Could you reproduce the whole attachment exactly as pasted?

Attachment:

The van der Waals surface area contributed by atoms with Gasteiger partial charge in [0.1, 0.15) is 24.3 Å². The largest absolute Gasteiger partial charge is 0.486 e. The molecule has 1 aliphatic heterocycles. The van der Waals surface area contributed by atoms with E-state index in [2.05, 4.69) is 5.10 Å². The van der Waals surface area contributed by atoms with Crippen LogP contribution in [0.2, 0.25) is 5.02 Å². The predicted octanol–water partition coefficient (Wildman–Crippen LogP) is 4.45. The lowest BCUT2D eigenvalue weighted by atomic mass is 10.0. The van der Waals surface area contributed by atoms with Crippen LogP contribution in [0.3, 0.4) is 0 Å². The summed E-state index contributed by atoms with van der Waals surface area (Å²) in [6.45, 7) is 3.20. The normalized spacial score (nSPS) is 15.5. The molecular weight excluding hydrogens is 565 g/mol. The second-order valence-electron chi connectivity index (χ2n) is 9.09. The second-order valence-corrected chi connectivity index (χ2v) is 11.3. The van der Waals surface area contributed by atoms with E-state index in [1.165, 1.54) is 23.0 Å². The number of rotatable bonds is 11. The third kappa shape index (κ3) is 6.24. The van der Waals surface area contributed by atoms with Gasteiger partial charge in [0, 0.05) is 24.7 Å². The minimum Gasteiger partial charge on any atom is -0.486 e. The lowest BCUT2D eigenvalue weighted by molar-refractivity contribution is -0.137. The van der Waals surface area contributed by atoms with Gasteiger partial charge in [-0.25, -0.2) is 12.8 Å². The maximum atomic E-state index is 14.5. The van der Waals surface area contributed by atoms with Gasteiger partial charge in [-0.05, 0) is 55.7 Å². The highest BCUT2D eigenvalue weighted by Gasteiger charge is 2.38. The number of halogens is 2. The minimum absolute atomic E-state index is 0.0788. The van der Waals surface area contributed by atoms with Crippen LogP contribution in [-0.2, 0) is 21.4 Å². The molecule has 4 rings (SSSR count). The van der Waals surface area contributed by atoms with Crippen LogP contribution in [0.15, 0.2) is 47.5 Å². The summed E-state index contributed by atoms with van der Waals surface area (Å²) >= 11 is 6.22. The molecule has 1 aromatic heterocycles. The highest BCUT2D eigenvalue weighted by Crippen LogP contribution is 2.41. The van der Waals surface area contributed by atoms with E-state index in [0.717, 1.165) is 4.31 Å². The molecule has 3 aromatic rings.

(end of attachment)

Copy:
The van der Waals surface area contributed by atoms with Gasteiger partial charge in [0.1, 0.15) is 24.3 Å². The largest absolute Gasteiger partial charge is 0.486 e. The molecule has 1 aliphatic heterocycles. The van der Waals surface area contributed by atoms with E-state index in [2.05, 4.69) is 5.10 Å². The van der Waals surface area contributed by atoms with Crippen LogP contribution in [0.2, 0.25) is 5.02 Å². The predicted octanol–water partition coefficient (Wildman–Crippen LogP) is 4.45. The lowest BCUT2D eigenvalue weighted by atomic mass is 10.0. The van der Waals surface area contributed by atoms with Crippen LogP contribution in [0.3, 0.4) is 0 Å². The summed E-state index contributed by atoms with van der Waals surface area (Å²) in [6.45, 7) is 3.20. The normalized spacial score (nSPS) is 15.5. The molecular weight excluding hydrogens is 565 g/mol. The second-order valence-electron chi connectivity index (χ2n) is 9.09. The second-order valence-corrected chi connectivity index (χ2v) is 11.3. The van der Waals surface area contributed by atoms with E-state index in [1.165, 1.54) is 23.0 Å². The number of rotatable bonds is 11. The third kappa shape index (κ3) is 6.24. The van der Waals surface area contributed by atoms with Gasteiger partial charge in [0, 0.05) is 24.7 Å². The minimum Gasteiger partial charge on any atom is -0.486 e. The lowest BCUT2D eigenvalue weighted by molar-refractivity contribution is -0.137. The van der Waals surface area contributed by atoms with Gasteiger partial charge in [-0.25, -0.2) is 12.8 Å². The maximum atomic E-state index is 14.5. The van der Waals surface area contributed by atoms with Gasteiger partial charge in [-0.05, 0) is 55.7 Å². The highest BCUT2D eigenvalue weighted by Gasteiger charge is 2.38. The number of halogens is 2. The minimum absolute atomic E-state index is 0.0788. The van der Waals surface area contributed by atoms with Crippen LogP contribution in [-0.2, 0) is 21.4 Å². The molecule has 4 rings (SSSR count). The van der Waals surface area contributed by atoms with Crippen LogP contribution in [0.15, 0.2) is 47.5 Å². The summed E-state index contributed by atoms with van der Waals surface area (Å²) >= 11 is 6.22. The molecule has 1 aromatic heterocycles. The highest BCUT2D eigenvalue weighted by Crippen LogP contribution is 2.41. The van der Waals surface area contributed by atoms with E-state index in [0.717, 1.165) is 4.31 Å². The molecule has 3 aromatic rings.